What are the specific challenges of getting doses to low-income countries?

Cook: The challenge isn’t transporting COVID-19 vaccine doses into these countries per se – it’s the last-mile distribution that can be difficult. 

As I mentioned earlier, some healthcare facilities don’t have the necessary equipment to hold products that require frozen or ultra-frozen storage. That challenge can be compounded when countries don’t have facilities able to produce dry ice. As the supply of COVID-19 vaccines continues to increase, proactive planning and engagement with a logistics partner in possession of local market knowledge is critical to the coordination and execution of a successful rollout. With proper planning in place, logistics partners can deploy the right temperature-controlled solutions, coordinate just-in-time deliveries, transport dry ice from nearby countries, or mobilize contingency plans – all according to need.

Guerra: We should also remember that vaccine hesitancy persists across the globe, and lower uptake of vaccines is typically much more prevalent in low-income countries. Community pharmacies have played a critical and valuable role throughout the pandemic, especially in low-income countries or areas where vaccine hesitancy is typically higher. For example, Alphega Pharmacy – our leading European network of independent pharmacies –has supported vaccine administration efforts, while also offering advice and dispelling myths about the vaccine. Our front-line team members have shown tremendous resilience and commitment throughout the pandemic, and we’re incredibly grateful and proud of the work they do every day to keep our communities healthy.

What do you think are the biggest supply chain lessons that the industry has learned from COVID-19?

Guerra: Though a significant amount of work is still necessary to ensure that people worldwide have access to these vaccines, we’ve seen tremendous collaboration across the industry toward distributing billions of COVID-19 vaccine doses worldwide.

These distribution efforts have reinforced the importance of collaboration across the supply chain, and just how key it is to engage logistics partners early in the process to build rigorous yet flexible strategies that support secure and reliable distribution. As supply chains become more globalized, it’s increasingly important to work with partners that have a broad geographic footprint and global distribution capabilities. Pharmaceutical companies should seek partners that can help them reduce complexities and navigate pertinent challenges, such as evolving regulatory requirements or limited infrastructure, to ensure products arrive on-time and in the right condition.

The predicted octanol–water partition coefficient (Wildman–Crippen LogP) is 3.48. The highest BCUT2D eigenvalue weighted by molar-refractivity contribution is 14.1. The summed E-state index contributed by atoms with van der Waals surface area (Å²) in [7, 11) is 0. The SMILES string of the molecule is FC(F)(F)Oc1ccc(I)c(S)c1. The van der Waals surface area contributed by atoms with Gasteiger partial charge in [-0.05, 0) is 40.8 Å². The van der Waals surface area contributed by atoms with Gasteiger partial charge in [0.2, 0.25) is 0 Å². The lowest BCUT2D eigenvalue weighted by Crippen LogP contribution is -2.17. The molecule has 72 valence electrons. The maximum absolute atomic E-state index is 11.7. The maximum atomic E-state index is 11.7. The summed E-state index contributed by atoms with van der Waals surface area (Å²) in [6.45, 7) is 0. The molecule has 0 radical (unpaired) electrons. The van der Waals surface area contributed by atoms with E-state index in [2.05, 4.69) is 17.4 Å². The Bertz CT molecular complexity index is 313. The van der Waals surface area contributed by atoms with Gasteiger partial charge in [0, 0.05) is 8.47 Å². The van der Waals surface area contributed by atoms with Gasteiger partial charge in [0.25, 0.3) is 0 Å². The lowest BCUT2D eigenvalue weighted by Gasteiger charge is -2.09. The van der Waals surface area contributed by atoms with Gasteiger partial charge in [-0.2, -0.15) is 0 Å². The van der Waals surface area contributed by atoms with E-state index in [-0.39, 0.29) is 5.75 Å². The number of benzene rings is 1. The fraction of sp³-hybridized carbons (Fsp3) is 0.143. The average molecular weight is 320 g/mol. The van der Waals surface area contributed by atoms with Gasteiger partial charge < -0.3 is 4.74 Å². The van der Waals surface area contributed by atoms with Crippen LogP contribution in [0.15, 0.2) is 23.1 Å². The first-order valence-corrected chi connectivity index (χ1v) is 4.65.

Has COVID-19 inspired you or your partners to invest further in logistical capabilities?

Cook: The pandemic has thrown a spotlight on the importance of cold chain storage and the packaging solutions needed to deliver complex specialty pharmaceutical products around the world. Fortunately, over the last five years pharmaceutical companies and logistics partners had already made significant investments to build out cold chain storage capacity and develop innovative packaging solutions in anticipation of the projected influx of specialty products.

In fact, global spending on cold chain logistics for biopharma has climbed steadily since 2018 and is expected to grow another 25 percent over the next three years, according to a recent report (2). We anticipate that trend will continue, so we are constantly exploring opportunities to expand our cold chain logistics capabilities through investments in infrastructure, packaging solutions, and technology. For example, World Courier recently opened new depots in Chile and Turkey that support the storage and transport of clinical trial drugs and commercial products. We have also invested in our cryogenic storage infrastructure and processes to help our manufacturing partners scale-up their specialty products – including cell and gene therapies – from “many” to “millions”. 

Guerra: In addition to investments in packaging and infrastructure, as Doug mentioned, we are continually expanding our digital portfolio. A recent report showed that the pandemic increased the deployment and adoption of digital capabilities across the industry, with companies accelerating their share of digital or digitally-enabled products by seven years (3). As we’ve seen throughout the pandemic, advanced technology solutions – for example, smart-monitoring capabilities and tracking tools – are critical for real-time visibility and proof of shipment stability. In pharmacies, we have also supported the launch of telemedicine and online chat in some of our markets, including Spain, to connect patients directly with pharmacists and healthcare professionals; this has been particularly helpful in lockdown periods. Looking forward, we will continue to invest in advanced technology solutions and analytics – and anything else that helps us boost efficiency in the global pharmaceutical supply chain.

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  1. Innomar Strategies, “Innomar Strategies Reaches Agreement with the Government of Canada to Support COVID-19 Vaccine Distribution”, AmerisourceBergen (2020). Available at: 
  2. Pharmaceutical Commerce, “2020 Biopharma Cold Chain Sourcebook forecasts a $17.2-billion logistics market”, Pharmaceutical Commerce (2020). Available at:
  3. McKinsey & Company, “How COVID-19 has pushed companies over the technology tipping point—and transformed business forever”, McKinsey & Company (2020). Available at: